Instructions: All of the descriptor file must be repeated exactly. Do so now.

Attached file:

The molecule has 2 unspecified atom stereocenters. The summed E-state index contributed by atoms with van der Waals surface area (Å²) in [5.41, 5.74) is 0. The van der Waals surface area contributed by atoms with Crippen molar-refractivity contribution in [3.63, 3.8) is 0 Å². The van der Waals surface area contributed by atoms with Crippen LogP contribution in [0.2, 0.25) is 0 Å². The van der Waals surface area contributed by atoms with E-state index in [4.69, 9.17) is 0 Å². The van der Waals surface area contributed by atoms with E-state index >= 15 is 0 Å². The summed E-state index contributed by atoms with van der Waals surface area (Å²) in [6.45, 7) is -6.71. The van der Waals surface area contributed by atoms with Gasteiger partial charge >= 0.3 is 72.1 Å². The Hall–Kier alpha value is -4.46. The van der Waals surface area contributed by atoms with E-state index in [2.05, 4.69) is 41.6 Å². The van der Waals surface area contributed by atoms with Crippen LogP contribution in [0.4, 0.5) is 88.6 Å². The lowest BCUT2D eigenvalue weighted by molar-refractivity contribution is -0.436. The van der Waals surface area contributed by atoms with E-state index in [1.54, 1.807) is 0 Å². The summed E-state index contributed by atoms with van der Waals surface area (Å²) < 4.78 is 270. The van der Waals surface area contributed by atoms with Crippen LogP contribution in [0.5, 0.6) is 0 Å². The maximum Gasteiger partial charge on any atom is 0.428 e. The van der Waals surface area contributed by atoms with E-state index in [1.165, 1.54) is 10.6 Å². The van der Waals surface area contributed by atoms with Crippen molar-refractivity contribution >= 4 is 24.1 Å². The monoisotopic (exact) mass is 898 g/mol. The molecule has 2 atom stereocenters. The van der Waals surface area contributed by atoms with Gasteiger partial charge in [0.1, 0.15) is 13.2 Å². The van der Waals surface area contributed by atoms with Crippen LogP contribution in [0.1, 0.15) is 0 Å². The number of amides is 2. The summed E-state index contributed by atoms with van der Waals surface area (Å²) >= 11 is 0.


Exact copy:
The molecule has 2 unspecified atom stereocenters. The summed E-state index contributed by atoms with van der Waals surface area (Å²) in [5.41, 5.74) is 0. The van der Waals surface area contributed by atoms with Crippen molar-refractivity contribution in [3.63, 3.8) is 0 Å². The van der Waals surface area contributed by atoms with Crippen LogP contribution in [0.2, 0.25) is 0 Å². The van der Waals surface area contributed by atoms with E-state index in [4.69, 9.17) is 0 Å². The van der Waals surface area contributed by atoms with E-state index >= 15 is 0 Å². The summed E-state index contributed by atoms with van der Waals surface area (Å²) in [6.45, 7) is -6.71. The van der Waals surface area contributed by atoms with Gasteiger partial charge >= 0.3 is 72.1 Å². The Hall–Kier alpha value is -4.46. The van der Waals surface area contributed by atoms with E-state index in [2.05, 4.69) is 41.6 Å². The van der Waals surface area contributed by atoms with Crippen LogP contribution in [0.4, 0.5) is 88.6 Å². The lowest BCUT2D eigenvalue weighted by molar-refractivity contribution is -0.436. The van der Waals surface area contributed by atoms with E-state index in [1.54, 1.807) is 0 Å². The summed E-state index contributed by atoms with van der Waals surface area (Å²) < 4.78 is 270. The van der Waals surface area contributed by atoms with Crippen LogP contribution in [0.5, 0.6) is 0 Å². The maximum Gasteiger partial charge on any atom is 0.428 e. The van der Waals surface area contributed by atoms with E-state index in [1.165, 1.54) is 10.6 Å². The van der Waals surface area contributed by atoms with Crippen molar-refractivity contribution >= 4 is 24.1 Å². The monoisotopic (exact) mass is 898 g/mol. The molecule has 2 atom stereocenters. The van der Waals surface area contributed by atoms with Gasteiger partial charge in [0.1, 0.15) is 13.2 Å². The van der Waals surface area contributed by atoms with Crippen LogP contribution in [0.1, 0.15) is 0 Å². The number of amides is 2. The summed E-state index contributed by atoms with van der Waals surface area (Å²) >= 11 is 0.